The recently enacted fourth round of COVID-19-related legislative relief that was signed into law on December 27, 2020 looked to re-open and expand this critical relief effort for American small businesses.
Indeed, the new legislation included provisions to reopen the Paycheck Protection Program (PPP) to new qualifying borrowers of first draw PPP loans, certain borrowers of existing PPP loans to increase their first draw loan, and certain businesses of new second draw PPP loans.
This week, Thomson Reuters Institute sponsored a webinar, Ebb Tide: Tax & Compensation Implications Around PPP Loans, that offered critical guidance for business leaders who are navigating these uncertain times and explained what tax and compensation considerations business leaders should embrace over the weeks and months ahead in regards to these loans.
You can view the entire “Ebb Tide: Tax & Compensation Implications Around PPP Loans” webinar here.
As discussed during the webinar, among other things, the new PPP legislation:
- clarifies that expenses paid with PPP loan proceeds are 100% deductible;
- permits four additional eligible nonpayroll uses of PPP loan proceeds:
- certain covered operating expenses, including payments for software and cloud computing services that facilitate business processes;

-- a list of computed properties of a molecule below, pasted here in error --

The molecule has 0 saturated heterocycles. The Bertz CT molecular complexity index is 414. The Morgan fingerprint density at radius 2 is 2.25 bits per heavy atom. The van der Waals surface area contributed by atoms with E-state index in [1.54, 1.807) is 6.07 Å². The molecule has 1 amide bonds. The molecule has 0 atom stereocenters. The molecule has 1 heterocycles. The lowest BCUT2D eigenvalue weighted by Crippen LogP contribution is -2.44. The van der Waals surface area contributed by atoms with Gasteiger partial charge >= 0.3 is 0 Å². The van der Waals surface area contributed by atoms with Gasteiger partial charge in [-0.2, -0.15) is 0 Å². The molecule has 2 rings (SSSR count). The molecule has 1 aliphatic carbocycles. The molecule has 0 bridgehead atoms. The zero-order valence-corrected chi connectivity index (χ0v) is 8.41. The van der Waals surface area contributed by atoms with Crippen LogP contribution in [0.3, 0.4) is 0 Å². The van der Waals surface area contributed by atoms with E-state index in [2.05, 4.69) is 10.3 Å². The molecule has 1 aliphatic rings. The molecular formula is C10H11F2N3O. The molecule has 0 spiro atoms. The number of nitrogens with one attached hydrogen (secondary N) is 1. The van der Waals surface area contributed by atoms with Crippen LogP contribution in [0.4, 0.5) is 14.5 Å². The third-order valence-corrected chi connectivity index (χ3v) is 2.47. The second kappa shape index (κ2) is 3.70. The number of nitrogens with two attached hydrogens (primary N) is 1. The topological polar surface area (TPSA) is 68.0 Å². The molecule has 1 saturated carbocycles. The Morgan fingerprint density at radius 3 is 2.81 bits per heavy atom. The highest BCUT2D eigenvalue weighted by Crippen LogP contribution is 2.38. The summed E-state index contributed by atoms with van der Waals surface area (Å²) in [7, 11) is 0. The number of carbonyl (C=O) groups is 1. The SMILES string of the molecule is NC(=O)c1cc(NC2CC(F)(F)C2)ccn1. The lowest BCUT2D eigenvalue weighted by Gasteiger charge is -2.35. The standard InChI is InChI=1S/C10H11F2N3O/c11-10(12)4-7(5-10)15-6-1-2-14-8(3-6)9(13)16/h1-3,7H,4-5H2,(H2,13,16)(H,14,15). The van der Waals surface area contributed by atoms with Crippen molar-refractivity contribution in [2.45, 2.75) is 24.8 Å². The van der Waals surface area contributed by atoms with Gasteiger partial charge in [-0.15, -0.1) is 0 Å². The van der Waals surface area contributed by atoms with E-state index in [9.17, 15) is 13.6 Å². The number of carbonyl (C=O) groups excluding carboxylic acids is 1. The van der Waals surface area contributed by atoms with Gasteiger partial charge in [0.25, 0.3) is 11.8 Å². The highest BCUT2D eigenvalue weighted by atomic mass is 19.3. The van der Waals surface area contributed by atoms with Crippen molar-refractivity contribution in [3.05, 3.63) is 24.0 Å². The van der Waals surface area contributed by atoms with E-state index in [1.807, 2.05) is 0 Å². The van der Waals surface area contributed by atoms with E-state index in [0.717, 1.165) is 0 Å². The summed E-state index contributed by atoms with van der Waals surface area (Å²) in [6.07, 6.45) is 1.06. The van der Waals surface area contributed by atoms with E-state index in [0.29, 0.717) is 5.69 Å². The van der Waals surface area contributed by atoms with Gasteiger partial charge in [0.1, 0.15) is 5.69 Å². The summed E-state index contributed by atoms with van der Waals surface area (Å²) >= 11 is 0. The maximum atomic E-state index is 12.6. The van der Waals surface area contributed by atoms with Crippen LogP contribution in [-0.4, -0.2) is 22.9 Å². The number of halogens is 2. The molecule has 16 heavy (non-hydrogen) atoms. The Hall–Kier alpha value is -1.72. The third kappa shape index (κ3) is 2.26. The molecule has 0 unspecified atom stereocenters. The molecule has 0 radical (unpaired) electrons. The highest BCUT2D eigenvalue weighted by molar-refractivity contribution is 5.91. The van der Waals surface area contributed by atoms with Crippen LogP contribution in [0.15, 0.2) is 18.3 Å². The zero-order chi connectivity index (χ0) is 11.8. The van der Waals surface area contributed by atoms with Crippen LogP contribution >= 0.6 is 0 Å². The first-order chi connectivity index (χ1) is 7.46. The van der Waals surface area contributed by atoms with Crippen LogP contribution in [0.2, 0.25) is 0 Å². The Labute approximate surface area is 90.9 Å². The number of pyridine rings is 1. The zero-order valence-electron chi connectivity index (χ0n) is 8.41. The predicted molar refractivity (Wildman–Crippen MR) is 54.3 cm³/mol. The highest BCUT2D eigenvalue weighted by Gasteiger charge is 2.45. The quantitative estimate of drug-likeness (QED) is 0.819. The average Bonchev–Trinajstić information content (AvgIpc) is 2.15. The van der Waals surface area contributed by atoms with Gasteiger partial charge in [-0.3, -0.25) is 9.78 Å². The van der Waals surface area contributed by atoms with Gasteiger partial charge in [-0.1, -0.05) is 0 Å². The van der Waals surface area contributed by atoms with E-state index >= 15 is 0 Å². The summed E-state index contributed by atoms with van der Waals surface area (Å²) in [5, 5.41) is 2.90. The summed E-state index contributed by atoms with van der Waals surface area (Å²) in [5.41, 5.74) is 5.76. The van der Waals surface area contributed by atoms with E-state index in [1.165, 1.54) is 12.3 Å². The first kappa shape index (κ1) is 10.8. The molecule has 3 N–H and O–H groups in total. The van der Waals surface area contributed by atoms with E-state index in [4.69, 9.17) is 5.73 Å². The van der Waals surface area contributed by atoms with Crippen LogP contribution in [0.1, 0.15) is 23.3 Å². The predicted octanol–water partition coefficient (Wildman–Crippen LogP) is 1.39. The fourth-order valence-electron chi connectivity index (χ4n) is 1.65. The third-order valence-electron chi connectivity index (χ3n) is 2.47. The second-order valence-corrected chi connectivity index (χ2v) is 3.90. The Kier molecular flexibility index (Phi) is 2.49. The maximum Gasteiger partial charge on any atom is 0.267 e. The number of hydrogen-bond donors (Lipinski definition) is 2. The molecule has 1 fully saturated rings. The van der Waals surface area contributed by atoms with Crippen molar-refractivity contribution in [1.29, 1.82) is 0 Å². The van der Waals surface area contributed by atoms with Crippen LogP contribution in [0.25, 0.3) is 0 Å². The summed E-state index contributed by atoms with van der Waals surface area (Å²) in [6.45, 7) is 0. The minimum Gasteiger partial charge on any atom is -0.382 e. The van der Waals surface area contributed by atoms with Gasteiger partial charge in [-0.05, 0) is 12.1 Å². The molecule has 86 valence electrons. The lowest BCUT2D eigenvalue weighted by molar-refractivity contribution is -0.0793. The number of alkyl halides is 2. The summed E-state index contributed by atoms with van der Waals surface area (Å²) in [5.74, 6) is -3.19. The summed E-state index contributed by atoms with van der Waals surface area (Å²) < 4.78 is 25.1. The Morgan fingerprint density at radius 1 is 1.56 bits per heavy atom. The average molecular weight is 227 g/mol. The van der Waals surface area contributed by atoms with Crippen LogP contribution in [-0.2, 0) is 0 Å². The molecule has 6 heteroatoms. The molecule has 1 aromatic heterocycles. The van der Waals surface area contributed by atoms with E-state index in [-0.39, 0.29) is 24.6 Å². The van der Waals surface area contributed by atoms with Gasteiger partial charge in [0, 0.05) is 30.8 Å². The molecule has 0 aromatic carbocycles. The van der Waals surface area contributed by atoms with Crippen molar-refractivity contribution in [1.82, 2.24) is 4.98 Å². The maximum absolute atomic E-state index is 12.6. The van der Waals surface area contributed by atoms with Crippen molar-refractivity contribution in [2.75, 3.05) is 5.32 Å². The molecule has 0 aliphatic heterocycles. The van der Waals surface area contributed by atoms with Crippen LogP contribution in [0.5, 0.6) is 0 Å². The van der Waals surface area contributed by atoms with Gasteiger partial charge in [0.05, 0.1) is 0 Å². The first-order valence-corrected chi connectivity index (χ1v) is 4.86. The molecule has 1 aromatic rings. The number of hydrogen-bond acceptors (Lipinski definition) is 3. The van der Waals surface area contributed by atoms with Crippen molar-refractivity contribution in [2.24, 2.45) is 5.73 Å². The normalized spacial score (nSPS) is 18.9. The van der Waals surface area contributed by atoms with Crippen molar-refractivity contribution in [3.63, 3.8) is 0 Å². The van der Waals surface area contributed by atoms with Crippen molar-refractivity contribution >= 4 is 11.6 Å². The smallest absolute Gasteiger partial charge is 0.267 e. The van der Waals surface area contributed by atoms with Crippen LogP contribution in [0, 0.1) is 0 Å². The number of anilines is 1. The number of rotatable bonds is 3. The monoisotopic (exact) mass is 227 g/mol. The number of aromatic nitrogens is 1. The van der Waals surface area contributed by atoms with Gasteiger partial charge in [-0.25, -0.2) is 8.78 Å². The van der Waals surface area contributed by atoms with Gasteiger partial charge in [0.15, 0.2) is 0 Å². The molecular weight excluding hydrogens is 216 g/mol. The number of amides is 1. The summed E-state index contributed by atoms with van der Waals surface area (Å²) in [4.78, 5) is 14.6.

- property damage caused by public unrest that were not covered by insurance;
- supplier costs made pursuant to a contract or order that was in effect prior to the date of disbursement of the PPP loan and the goods are essential to operations; and
- worker protection equipment required to comply with federal agency requirements.
- allows for the selection of a covered period for those needing more than eight, but less than the full 24 weeks;
- simplifies forgiveness application for any loan of less than $150,000;
- expands eligibility for PPP loans to include most section 501(c)(6) organizations as well as housing cooperatives, newspapers, broadcasters, and radio stations; and
- provides a second round of PPP loans targeted at “hard-hit” organizations that generally employ 300 or fewer employees and can show a 25% decline in revenue in the first, second, or third quarter in 2020 as compared to the same quarter in 2019.